impressions from

olungchungkola_house.jpg (223188 Byte)
The wealth shows in the construction of houses, 

olungchungkola_kids.jpg (84310 Byte)
Kids enjoy a day without school.

olungchungkola_portrait.jpg (74607 Byte)

olungchungkola_lama.jpg (94846 Byte)

gentians.jpg (118462 Byte)
Gentians peak out between patches of snow.


plant.jpg (127607 Byte)
Large plants protect themselves against the cold with hairy leaves (Meconopsis paniculata).

dingsamba_khola.jpg (123087 Byte)

The vegetation changes on the way from Olung to Mauwa.

caravan_from_mauwa.jpg (118575 Byte)
Yaks carrying goods from the pastures down to Olungchungkola, unnamed 5'000 m in the background.

yak_caravan_1.jpg (193124 Byte)
Caravan brings goods from higher up to the village.


yak_caravan_2.jpg (149219 Byte)
The lead yak is decorated with pieces of cloth and bells.

mauwa_kharka.jpg (246113 Byte)
A day above the village snow has fallen and covers the pastures.

porters_mauwa.jpg (192363 Byte)
Desite being given shoes, the porters still walk in their slippers.


tiptala_la_ghanglung.jpg (187952 Byte)

Ghanglung peak, not even 6'000 meters high but very impressive with the glaciers that seem to flow from its summit. This sidevalley takes us to Tipta La, we're the first foreigners since 1840 when Sir Joseph Hooker climbed the passed on his journey through the eastern Himalayas.


tiptala_la_view_to_nepal.jpg (173087 Byte)
View from Tipta La pass back towards Nepal.

tiptala_la_view_to_tibet.jpg (125643 Byte)
View from Tipta La to Tibet, the road is just a day away and people bring modern goods into Nepal.

tiptala_descent.jpg (97772 Byte)
After a long way up to the pass the descent to camp takes hours in foggy weather.

tiptala_descent_2.jpg (101265 Byte)
Strenuous way down to camp.

Kangchenjunga Olung: Olungchungkola - Tipta La (Tibet)

Olungchungkola - Tibet - Olung

Olungchungkola- Dingsamba Khola (Day 8)

Though we've just arrived, one thing is clear already: Our appetite for exploration exceeds our amount of time. We all agree to walk further up the valley to the north. The map shows some lakes, mountains and passes, but we don’t really know what to expect there. Since we've slept at 3'200 meters we shouldn't gain a lot of altitude today and decide on a late start. 

After a short detour to the monastery I walk around the village. Stacking up wood is the major activity, the trading season seems over and the yaks are used to carry logs. The men are in the forest, and most of the women busy with household work so it is difficult to find people for a chat.

After lunch we start and follow the river that runs between red bushes and green firs. After an hour the walls get steeper. On our side in the form of high cliffs, across the river it is less steep and thick forest covers the flank up to the ridge. Some of the rockslide areas we pass look very unstable. Out of curiosity I look more closely at some fist-sized white stones with dark stripes, and I smash them. I’m very surprised to find garnet in them and start looking more closely. Quickly I’m the last as the others pass me.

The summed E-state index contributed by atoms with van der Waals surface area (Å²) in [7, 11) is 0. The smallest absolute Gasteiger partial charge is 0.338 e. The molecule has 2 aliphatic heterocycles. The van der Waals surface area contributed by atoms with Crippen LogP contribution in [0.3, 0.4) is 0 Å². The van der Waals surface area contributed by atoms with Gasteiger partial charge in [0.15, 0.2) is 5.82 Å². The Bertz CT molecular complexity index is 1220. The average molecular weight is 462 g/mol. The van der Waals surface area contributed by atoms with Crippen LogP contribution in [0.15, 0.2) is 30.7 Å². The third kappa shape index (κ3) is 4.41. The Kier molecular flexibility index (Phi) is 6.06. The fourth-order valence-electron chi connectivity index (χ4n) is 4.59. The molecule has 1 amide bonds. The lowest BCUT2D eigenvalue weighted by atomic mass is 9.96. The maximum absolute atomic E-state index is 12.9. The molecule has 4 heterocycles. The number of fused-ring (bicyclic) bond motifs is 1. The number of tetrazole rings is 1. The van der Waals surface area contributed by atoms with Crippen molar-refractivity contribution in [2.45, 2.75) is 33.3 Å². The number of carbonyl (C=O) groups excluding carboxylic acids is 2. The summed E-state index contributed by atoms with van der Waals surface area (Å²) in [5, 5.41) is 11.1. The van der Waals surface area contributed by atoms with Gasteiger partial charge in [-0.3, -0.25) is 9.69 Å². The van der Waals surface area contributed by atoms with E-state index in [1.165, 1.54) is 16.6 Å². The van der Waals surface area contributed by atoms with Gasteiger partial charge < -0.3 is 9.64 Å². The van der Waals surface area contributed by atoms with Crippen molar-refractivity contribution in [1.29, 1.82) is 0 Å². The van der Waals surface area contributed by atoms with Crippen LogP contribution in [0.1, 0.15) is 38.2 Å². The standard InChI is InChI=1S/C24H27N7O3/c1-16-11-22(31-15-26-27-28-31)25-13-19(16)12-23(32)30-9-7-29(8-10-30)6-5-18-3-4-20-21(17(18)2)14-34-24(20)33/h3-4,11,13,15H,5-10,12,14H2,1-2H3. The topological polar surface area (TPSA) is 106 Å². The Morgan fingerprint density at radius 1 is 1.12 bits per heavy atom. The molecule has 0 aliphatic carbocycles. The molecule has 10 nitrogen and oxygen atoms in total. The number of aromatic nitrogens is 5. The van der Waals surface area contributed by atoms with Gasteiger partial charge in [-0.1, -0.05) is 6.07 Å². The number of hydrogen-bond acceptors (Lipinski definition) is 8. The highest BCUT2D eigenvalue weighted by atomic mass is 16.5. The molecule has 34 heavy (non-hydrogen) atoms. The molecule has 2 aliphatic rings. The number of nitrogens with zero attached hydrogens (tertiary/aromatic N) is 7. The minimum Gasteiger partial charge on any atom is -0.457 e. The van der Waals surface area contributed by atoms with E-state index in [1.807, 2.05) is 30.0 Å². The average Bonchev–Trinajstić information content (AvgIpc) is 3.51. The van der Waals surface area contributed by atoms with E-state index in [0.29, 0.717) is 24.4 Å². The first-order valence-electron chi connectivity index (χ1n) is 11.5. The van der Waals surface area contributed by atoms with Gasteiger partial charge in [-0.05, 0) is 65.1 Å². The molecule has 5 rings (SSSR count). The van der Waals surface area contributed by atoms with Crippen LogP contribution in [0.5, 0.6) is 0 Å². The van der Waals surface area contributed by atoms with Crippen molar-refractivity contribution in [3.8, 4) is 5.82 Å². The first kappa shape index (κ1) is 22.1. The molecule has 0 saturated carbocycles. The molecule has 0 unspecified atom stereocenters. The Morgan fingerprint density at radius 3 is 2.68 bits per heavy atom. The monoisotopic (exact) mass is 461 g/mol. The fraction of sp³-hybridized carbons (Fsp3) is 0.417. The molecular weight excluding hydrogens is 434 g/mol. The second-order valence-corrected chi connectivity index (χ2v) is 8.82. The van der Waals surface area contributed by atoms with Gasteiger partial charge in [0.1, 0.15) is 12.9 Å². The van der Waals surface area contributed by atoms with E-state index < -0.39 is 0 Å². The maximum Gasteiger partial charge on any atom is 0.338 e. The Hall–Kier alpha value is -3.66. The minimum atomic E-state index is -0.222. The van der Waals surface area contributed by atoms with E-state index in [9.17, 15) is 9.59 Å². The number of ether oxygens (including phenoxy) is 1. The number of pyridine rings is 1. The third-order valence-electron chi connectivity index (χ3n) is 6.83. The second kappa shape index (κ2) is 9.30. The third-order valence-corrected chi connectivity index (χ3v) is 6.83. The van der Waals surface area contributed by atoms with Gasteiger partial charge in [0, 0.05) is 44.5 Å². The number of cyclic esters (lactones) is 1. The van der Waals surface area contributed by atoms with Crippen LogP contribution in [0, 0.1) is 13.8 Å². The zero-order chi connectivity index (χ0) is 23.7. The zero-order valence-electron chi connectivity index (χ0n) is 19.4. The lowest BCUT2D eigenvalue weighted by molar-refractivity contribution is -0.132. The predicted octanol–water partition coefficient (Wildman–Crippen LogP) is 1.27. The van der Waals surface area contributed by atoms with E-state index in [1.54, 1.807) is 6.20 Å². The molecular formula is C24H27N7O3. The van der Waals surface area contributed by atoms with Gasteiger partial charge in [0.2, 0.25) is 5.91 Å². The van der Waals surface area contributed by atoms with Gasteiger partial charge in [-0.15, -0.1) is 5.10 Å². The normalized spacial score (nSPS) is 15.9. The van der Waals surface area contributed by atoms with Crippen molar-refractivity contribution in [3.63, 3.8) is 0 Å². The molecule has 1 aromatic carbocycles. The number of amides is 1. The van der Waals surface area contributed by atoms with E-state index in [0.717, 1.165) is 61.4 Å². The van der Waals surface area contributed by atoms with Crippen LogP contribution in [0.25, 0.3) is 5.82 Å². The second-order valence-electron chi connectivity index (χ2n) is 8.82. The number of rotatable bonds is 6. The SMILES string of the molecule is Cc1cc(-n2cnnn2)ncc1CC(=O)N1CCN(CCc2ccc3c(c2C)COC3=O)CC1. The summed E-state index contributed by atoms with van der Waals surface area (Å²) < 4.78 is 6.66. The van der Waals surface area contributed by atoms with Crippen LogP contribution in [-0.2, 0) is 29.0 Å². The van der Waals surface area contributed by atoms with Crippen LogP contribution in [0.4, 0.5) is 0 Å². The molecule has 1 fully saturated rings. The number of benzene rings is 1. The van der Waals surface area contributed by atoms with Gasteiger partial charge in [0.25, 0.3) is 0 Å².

The walking is strenuous, probably due to the altitude. Quite suddenly fogs moves in from the north, in the eerie atmosphere the tall trees seem to come out and disappear constantly. The sun is a bright circle over the forest, lichen moves in the wind and trees a like figures that play hide and seek in the mist. We meet two locals on their way to a grazing area with three yaks. I want to take a close-up of a yak, and grab the camera the wrong way. The top of the lens pops off. It doesn’t go back in, and I keep cursing the rest of the walk to camp. (The next morning I somehow manage to fix it. I was always very happy with my Nikon F65, but maybe I should look at the more solid versions). 

At various places prayerflags and khatas are wrapped around trees, probably offerings to local deities. At the foot of a snow covered peak the river bends to the east, and a smaller valley continues further north. Smoke and bells come from the little grazing camp there, and the little yak caravan is heading there. 

We have gained enough altitude for today and start looking for a site to camp. The ground is covered by large black boulders but we easily find half a dozen spots. They’re far away from each other but we’re all tired and happy to get some rest. By the time the porters have arrived, it's close to dusk but still early enough for some laden yaks to pass us on their journey from the grazing area back to Olungchungkola. 

Dingsamba Khola – Mauma Kharka (Day 9)

I get up before the sun hits and join the porters who are up already. After the warmth of the sleeping bag I’m as eager as them for the rays to rise above the ridge. When the sun hits, the scenery looks quite different from yesterday. Instead of a gloomy (though attractive) valley we can see the mountains that are covered by a thin layer of snow that looks like powdered sugar. The trees indicate the harsher conditions, it’s interesting to see how the vegetation changes with every day. The sun brings out the different colors of the forest, yellow and red tones now dominating instead of green.